A new genetically modified purple tomato may hit US supermarket shelves.

(CNN) It ​​tastes like a tomato, smells like a tomato and even looks (mostly) like a tomato. There’s only one problem: it’s purple.

The USDA has approved a genetically modified purple tomato, paving the way for the unique fruit to be sold in American stores next year.

“From a plant pest risk perspective, this plant can be safely grown and used in breeding,” the agency said. in a press release on September 7.

The approval brings the purple tomato one step closer to widespread distribution. In addition to its unique color, the purple tomato also has health benefits and a longer shelf life than garden-variety red tomatoes, scientists say.

The tomato was developed by a team of scientists, including British biochemist Cathie Martinwho is a teacher at University of East Anglia and project leader at John Innes Center in Norwich, England.

Martin worked on the production of pigments in flowers for more than 20 years, he told CNN. “He wanted to start projects where we could look and see if there were any health benefits to this particular group of pigments,” he said.

The pigments that attracted Martin’s interest are anthocyanins, which give blueberries, blackberries, and eggplants their rich blue-purple hues. With funding from a German consortium, he decided to engineer tomatoes rich in anthocyanins, hoping to “increase the antioxidant capacity” of the fruits.

By comparing regular tomatoes to purple genetically modified tomatoes, you could easily identify if anthocyanins were linked to any specific health benefits.

To engineer the purple tomatoes, the scientists used snapdragon transcription factors to make the tomatoes produce more anthocyanin, creating a vibrant purple color.

Martin and his colleagues published the first results of their research in 2008 in an article in Nature Biotechnology.

The results were “impressive,” he said. Cancer-prone mice that ate purple tomatoes lived about 30% longer than those that ate regular tomatoes, according to the study.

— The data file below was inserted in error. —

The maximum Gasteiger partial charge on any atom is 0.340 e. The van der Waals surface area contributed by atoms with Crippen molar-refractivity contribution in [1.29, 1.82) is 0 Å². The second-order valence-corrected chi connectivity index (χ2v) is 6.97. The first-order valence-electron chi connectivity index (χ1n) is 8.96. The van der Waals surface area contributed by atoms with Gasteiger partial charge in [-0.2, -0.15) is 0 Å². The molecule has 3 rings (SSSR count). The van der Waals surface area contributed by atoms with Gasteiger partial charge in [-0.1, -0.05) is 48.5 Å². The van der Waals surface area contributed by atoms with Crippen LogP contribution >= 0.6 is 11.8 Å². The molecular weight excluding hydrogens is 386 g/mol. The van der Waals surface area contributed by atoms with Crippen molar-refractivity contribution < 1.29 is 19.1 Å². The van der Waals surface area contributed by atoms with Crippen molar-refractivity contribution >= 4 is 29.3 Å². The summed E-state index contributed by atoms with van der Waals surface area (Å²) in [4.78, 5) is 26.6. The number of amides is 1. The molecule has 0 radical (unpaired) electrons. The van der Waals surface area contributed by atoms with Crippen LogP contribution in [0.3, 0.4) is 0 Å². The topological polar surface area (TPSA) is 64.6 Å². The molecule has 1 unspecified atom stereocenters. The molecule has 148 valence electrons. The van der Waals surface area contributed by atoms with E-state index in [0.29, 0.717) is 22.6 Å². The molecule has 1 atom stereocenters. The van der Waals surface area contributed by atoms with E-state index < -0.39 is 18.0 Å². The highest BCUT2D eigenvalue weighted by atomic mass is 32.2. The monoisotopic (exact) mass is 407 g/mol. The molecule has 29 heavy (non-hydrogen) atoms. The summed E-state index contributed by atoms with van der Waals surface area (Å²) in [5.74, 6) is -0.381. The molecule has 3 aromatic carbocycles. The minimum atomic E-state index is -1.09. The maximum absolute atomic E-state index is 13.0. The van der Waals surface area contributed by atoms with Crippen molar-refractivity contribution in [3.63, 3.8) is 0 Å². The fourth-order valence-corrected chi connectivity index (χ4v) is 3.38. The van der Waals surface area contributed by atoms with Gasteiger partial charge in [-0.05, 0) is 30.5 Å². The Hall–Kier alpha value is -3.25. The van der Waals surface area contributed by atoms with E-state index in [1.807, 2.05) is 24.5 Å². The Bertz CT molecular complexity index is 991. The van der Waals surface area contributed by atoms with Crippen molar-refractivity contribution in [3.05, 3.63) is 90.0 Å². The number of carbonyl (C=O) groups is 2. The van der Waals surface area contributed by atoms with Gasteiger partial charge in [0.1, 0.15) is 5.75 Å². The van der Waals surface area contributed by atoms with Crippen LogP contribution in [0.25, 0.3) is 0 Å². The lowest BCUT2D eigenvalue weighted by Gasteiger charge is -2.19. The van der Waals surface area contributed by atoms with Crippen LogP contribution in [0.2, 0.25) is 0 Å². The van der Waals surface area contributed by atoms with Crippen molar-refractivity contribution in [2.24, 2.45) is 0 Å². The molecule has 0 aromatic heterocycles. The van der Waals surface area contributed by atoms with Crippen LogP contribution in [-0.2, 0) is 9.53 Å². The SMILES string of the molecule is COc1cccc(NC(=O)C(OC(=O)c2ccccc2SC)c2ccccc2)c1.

Martin said there are “many explanations” for why anthocyanin-rich tomatoes may have health benefits. There are “probably multiple mechanisms involved,” he said. “It’s not like a drug, where there’s only one target. It’s about having antioxidant capacity. It can also influence the composition of the microbiome, so it’s better able to deal with the digestion of other nutrients.”

And in 2013, Martin and colleagues published a study who found that purple tomatoes had twice the shelf life of their red cousins.

Martin set up a spin-off company, Norfolk Plant Sciences, to bring the purple tomatoes to market. Nathan Pumplin, CEO of the Norfolk US trading business, told CNN that the purple tomato “strikes a chord with people in a very basic way.”

The distinctive purple color means “it doesn’t take any imagination to see what’s different,” Pumplin said. “It really allows people to make a choice.”

FDA approval and commercialization are the next steps

In the past, forays into genetically modified foods have often focused on engineering crops that are more sustainable to grow, he added. But for consumers, the benefits of eating genetically modified foods are confusing.

“It’s very abstract, hard to understand,” Pumplin said. “But a purple tomato, you either choose or you choose not to consume.” The difference between the GMO (Genetically Modified Organism) product and the non-modified tomato is marked, and the potential health benefits for consumers are also clear.

Pumplin says consumers are “warming up” to GM foods around the world.

“We look at the issues our society is facing around sustainability, climate change, diet-related health and nutrition, and what’s clear from the response to our ad is that it’s a really important issue for a lot of people.” , said. “I am encouraged that many people are beginning to reconsider biotechnology in light of the significant challenges.”

At the same time, “GMOs are not a silver bullet,” he said. “It’s a tool in our toolbox as plant scientists, as scientists, as agronomists, to improve the food production system.”

The next steps for the purple tomato are FDA approval and marketing, Pumplin said. “We need to get great, delicious purple tomatoes. We need to work with growers to produce and distribute them.”

Norfolk will begin launching limited test markets in 2023 to identify which consumers are most interested in purple tomatoes.

As for the taste? The purple tomato is indistinguishable from the standard red tomato, Pumplin said.

“It tastes like a big tomato,” he said.

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